VANCOUVER -- A strange incident caught on camera in downtown Vancouver earlier this week is just one example of why residents have safety concerns, according to a group that says it's trying to give families a voice.

Video from Davie and Granville streets Wednesday afternoon shows a half-naked man running into traffic. He climbs onto a vehicle as the driver honks their horn.

The man then walks down the street, and can be seen picking up a sandwich board and throwing it.

Vancouver police said in an email to CTV News there were multiple 911 calls made about the incident. The man "appeared to be high on drugs and was acting erratically and aggressively" toward passersby, Const. Tania Visintin said.

He was taken into custody under the Mental Health Act, then brought to hospital, where he was held under the care of psychiatric staff.

No one was injured in the incident.

Incidents like that are becoming the new normal, say members of the group Safer Vancouver.

The group says discarded needles, open use of illicit drugs and human feces are becoming commonplace, and that families don't have enough opportunity to have their voices heard.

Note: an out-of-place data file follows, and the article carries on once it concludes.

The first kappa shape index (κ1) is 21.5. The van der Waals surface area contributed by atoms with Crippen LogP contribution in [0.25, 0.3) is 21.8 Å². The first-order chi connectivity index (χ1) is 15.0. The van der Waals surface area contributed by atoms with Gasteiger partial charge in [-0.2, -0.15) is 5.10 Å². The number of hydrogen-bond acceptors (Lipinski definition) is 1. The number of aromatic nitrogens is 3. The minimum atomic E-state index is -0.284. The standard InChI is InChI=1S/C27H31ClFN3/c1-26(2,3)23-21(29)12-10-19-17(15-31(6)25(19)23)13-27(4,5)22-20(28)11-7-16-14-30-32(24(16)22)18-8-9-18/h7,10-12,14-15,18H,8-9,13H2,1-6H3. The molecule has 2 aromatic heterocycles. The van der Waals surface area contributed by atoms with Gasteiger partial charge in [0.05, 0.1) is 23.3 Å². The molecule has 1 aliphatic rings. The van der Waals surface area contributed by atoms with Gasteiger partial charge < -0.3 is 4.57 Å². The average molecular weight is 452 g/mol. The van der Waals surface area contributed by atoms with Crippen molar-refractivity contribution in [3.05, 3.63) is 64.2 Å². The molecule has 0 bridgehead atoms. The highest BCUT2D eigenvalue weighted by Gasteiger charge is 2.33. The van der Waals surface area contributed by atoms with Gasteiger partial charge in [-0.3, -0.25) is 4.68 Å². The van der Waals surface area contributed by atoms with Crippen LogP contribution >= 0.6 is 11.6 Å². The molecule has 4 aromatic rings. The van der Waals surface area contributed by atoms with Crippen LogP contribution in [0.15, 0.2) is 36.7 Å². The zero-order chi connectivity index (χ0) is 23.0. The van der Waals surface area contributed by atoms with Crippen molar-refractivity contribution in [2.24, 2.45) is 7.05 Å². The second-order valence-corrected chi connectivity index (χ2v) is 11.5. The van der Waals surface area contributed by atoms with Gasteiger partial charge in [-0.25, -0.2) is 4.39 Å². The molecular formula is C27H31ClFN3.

"There are 10,000 children that live down here," Teresa Mund of Safer Vancouver told CTV News in an interview Thursday.

"Are we not allowed to have seniors and children to have a nice neighbourhood? That's all we want."

She said the group isn't asking anyone to leave, or implying they aren't welcome, "but behave."

Shane Ekeli, who lives in Yaletown, said the policies in place aren't working.

"Not making families feel safe. Pushing families to the suburbs. Making them travel in and out of the city for work. Not making children the priority," he said.

Another member of Safer Vancouver said she expects the situation to become an election issue.

"We're taxpayers, we're voters. We're going to make the decision in the next election, and we're going to vote for change," Kelly Tompkins said.

The group says it's pushing for provincial and federal help with Vancouver's opioid crisis, a message that was also delivered earlier in the day by NDP Leader Jagmeet Singh.

The federal leader called for Ottawa to declare that the opioid epidemic is a national public health emergency, citing B.C.'s death toll as evidence of a pandemic as severe as the COVID-19 crisis. 

The latest numbers showed 170 people died last month of illicit drug overdose – the highest number ever recorded in a single month in the province.

The Public Health Agency of Canada says more than 15,000 people have died in the last four years across the country.